Much has been written lately regarding Ric Grenell, the out gay conservative who the Trump administration has tapped as the acting Director of National Intelligence. The thrust of most reporting has focused on Grenell’s lack of experience in the intelligence sector, something that even fellow Republican senators have pointed out. Most see this pick as being a payback for undying loyalty that Grenell (who also serves as Ambassador to Germany) has shown to President Trump rather than a carefully considered choice.
Although for LGBTQ Americans, there’s another focal point of flailing (if not outright failure) that hasn’t earned the scrutiny it deserves. Namely, Grenell’s supposed effort to decriminalize and destigmatize homosexuality worldwide. When that campaign was announced last year, the supposedly bold effort earned much attention in the press, with Grenell positioning himself as a poster child for the Trump administration’s allegedly hidden well of LGBTQ support. Only problem? Here a year in, there doesn’t seem to be much to show for it. In fact, in certain parts of the world, things seem as dire as they’ve ever been, but Grenell and company seem to be showing far less attention to the problem than the Obama administration did before them.
Take Uganda. Over the past decade, reports of cruel and deeply dangerous homophobia and transphobia have been commonplace in the African nation. Most infamously encompassed by the “Kill the Gays” bill that cropped up around 2010, Uganda has been a global focal point for the dire work that the international LGBTQ community still needs to do in order to keep our people safe from bodily harm, as just a starting point. If anyone were to engage in a global effort on behalf of such safety, one would think that Uganda would be a starting point.
Sadly, the state of affairs in Uganda seems as bad as ever. Just this month, two prominent Ugandan newspapers, Trumpet News and Red Pepper, published salacious reports of a same-sex marriage that was supposedly performed at The Fellowship of Affirming Ministries Uganda, a pro-LGBTQ church. Because of these media reports, members of the church are now in hiding, living in fear for their lives.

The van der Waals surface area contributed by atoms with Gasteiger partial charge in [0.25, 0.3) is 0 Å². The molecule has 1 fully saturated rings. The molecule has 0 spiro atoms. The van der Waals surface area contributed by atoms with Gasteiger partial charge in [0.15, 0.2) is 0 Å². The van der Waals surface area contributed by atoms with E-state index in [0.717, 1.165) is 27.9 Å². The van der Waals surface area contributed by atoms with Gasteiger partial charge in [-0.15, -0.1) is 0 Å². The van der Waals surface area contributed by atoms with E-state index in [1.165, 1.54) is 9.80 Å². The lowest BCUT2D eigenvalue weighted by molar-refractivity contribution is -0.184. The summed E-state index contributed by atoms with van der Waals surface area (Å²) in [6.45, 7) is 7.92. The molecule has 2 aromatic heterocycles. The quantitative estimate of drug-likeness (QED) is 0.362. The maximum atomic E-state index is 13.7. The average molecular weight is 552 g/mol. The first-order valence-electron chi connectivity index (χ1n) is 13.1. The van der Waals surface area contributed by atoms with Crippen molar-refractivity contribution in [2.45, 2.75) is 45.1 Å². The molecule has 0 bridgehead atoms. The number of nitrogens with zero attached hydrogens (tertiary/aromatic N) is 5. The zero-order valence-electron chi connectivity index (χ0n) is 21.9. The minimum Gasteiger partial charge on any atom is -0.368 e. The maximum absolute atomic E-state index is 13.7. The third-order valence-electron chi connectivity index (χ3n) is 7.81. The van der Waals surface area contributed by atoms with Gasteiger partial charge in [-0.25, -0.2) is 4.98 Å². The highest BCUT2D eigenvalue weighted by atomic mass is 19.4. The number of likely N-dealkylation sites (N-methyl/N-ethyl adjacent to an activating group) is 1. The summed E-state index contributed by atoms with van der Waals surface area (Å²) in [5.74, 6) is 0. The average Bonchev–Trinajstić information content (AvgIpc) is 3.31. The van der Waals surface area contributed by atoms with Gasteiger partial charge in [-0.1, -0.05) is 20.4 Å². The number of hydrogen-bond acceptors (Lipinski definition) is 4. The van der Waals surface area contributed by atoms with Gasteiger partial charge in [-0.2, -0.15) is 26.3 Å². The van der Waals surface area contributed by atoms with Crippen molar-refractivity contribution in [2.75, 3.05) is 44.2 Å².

They have every reason to be fearful. Just last year, Ugandan politicians resurrected the so-called “Kill The Gays” bill, a version that some say is even worse (even. worse!) than earlier versions. Around the time of its 2019 introduction, a prominent young LGBTQ activist was attacked and murdered — the fourth to occur in Uganda in just a four month period! It’s impossible to see the two reports as unconnected.
Yet despite the outsized problem, there has been no outsized attention from the Trump administration. In fact, ever since the headlines at launch time, there hasn’t been much capital at all expended on Grenell’s global effort. David Pressman, an expert who worked on international LGBTQ policy for the Obama administration (where the global campaign to decriminalize homosexuality actually started, as even the Trump State Department accurately noted), told Mother Jones that Grenell’s efforts have “not translated into any meaningful, coordinated, strategic effort.” Most people now see it for what I predicted it was at launch time: a cheap way to score “LGBTQ supportive” political points for an administration with an aggressively anti-LGBTQ record.
And it’s not just Grenell’s campaign that is failing to combat the problem, either. Secretary of State Mike Pompeo and Ambassador-at-Large for International Religious Freedom Sam Brownback, both of whom have years of outspoken anti-LGBTQ advocacy on their records (Pompeo’s here; Brownback’s here), have made lots of promises regarding freedom of religion around the world, taking on the plight of persecuted Christians and religious minorities worldwide. Yet here we have a pro-LGBTQ church targeted for their own religious freedom. Will we hear a peep? I’m hopeful, but not holding my breath. With the Trump administration, religious freedom seems to apply far more to the anti-LGBTQ evangelicals who support him, the cake bakers who don’t want to serve same-sex weddings, and the companies that wish to fire LGBTQ workers without penalty.
To be fair, I have no doubt that Mr. Grenell (who I’ve never met beyond sparring on Twitter) is personally committed to such a campaign, and to LGBTQ betterment in general. However, the fact of the matter is that he’s working for an administration that does not prioritize LGBTQ people, something made obvious from virtually day one of taking office. Grenell’s heart very well might be in the right place, but his team is not playing the same game. In fact, it would seem he is the one who is being played here.